I am a member of the infrastructure group in...
Faced with ambitious goals but often highly constrained public budgets, the infrastructure sector is one that has the potential to benefit greatly from innovative thinking. Although there are pioneering examples of innovation taking place on high-profile projects, I want to argue that a strategic approach is needed to consistently turn potential innovation into real world solutions.
The challenges facing infrastructure today are enormous, ranging from the demands of an ever-increasing population on roads and railways; to making infrastructure resilient to the effects of climate change; to the demands of future mobility, including the introduction of driverless vehicles.
And infrastructure projects have a complicated mix of clients, consultants, supply chain members and other stakeholders, so it takes real vision to embed an innovation-led approach to delivery, one that truly goes beyond business-as-usual.
In the UK, Crossrail has been widely lauded for demonstrating that delivery of innovation can be systematically managed in a highly collaborative environment. Crossrail developed Innovate18, a collaborative tool which allowed suppliers to share ideas for innovation throughout the programme, and provided funding for the strongest ideas.
Innovation strategy in infrastructure seems to be starting to gain acceptance too. In the UK, HighSpeed2 has appointed a Head of Innovation and the transport body Highways England has announced its strategy for £150m ring-fenced capital spend on innovation over the next five years.
The money is important but it’s only an enabler, just part of a broader picture.
Designers also need to think broadly about innovation and not confuse it with mere technology. Innovation can take many forms, from products to processes to behaviours and new ways of working. To truly achieve innovation in infrastructure projects, clients, designers and delivery teams need to start thinking creatively at the concept stage, implement and embed innovation systematically by bringing in good ideas - whatever the source may be - at all stages of the project lifecycle.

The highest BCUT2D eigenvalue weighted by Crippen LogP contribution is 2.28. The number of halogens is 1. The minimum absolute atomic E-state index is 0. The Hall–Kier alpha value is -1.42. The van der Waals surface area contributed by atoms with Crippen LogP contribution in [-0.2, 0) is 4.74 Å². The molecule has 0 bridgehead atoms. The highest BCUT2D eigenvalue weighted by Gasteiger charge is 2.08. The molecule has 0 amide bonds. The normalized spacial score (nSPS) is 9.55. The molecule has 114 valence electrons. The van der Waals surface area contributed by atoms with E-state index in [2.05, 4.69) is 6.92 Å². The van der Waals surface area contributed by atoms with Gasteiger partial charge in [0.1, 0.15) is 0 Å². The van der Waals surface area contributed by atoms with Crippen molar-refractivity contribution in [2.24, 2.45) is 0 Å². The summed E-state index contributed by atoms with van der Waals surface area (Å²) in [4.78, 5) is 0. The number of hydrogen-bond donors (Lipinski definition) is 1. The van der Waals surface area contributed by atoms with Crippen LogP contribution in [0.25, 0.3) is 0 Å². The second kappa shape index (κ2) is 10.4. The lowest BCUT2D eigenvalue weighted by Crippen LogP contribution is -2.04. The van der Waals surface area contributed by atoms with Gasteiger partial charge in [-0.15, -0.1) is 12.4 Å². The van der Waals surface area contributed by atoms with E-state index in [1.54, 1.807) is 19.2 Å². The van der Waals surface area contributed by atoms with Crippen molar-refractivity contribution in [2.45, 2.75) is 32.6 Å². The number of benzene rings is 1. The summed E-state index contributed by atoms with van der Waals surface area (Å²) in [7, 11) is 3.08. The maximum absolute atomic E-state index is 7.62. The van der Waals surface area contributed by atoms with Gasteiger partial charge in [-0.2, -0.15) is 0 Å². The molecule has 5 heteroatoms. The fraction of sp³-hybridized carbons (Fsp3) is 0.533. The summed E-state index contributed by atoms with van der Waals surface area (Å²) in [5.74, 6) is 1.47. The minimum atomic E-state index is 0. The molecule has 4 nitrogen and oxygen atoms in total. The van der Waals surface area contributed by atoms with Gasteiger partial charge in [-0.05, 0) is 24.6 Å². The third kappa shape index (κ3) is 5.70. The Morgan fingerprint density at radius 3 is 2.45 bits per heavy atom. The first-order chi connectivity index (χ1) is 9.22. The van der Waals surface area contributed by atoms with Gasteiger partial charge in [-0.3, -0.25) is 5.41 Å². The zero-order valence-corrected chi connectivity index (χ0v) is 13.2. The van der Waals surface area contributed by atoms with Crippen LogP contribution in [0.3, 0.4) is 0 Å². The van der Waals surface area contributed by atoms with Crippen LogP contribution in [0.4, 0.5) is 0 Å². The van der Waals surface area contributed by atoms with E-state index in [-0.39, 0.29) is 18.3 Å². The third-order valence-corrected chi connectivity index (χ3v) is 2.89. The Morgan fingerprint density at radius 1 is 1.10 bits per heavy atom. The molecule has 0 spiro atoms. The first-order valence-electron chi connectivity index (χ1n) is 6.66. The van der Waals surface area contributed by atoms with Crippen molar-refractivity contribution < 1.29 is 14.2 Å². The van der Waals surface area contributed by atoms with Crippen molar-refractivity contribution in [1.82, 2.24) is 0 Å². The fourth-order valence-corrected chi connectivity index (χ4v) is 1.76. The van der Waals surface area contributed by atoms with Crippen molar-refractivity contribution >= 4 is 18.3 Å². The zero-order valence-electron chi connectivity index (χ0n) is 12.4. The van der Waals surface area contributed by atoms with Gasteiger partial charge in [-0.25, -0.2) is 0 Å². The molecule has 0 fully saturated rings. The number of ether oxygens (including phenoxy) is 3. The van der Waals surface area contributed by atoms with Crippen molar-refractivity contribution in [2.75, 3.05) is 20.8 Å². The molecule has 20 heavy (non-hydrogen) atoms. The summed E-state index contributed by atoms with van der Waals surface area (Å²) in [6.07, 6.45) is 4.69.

What we learn from the Crossrail example is that true innovation requires a strategic commitment, proper financial support and an approach based on openness and collaboration. A common brake on innovation is the fear that there won’t be a return on investment: why share your best ideas if there’s no opportunity to capitalise on them in the future? But when a ‘risk and reward’ sharing approach is supported at the highest levels from the outset, developing new ideas becomes embedded in everyone’s attitude to the benefit of the project, its client and ultimately the end-user.
Good ideas should travel, and when designers deliver exemplar projects featuring innovation in all stages through to construction, they need to promote them widely among their clients and peers. Only by sharing success stories and understanding that people and culture are instrumental to bringing about the change and are at the heart of innovation, will the industry increase its adoption of innovation and turn a buzz word into something real.
It’s clear that the need for innovation in infrastructure is urgent if we are to meet the emerging challenges that face the world – they will require new thinking at all levels. Incremental change, or simply meeting a client’s existing expectations will no longer be enough.
I’d be interested to read any of your own exemplar stories, great or small, in the comments below.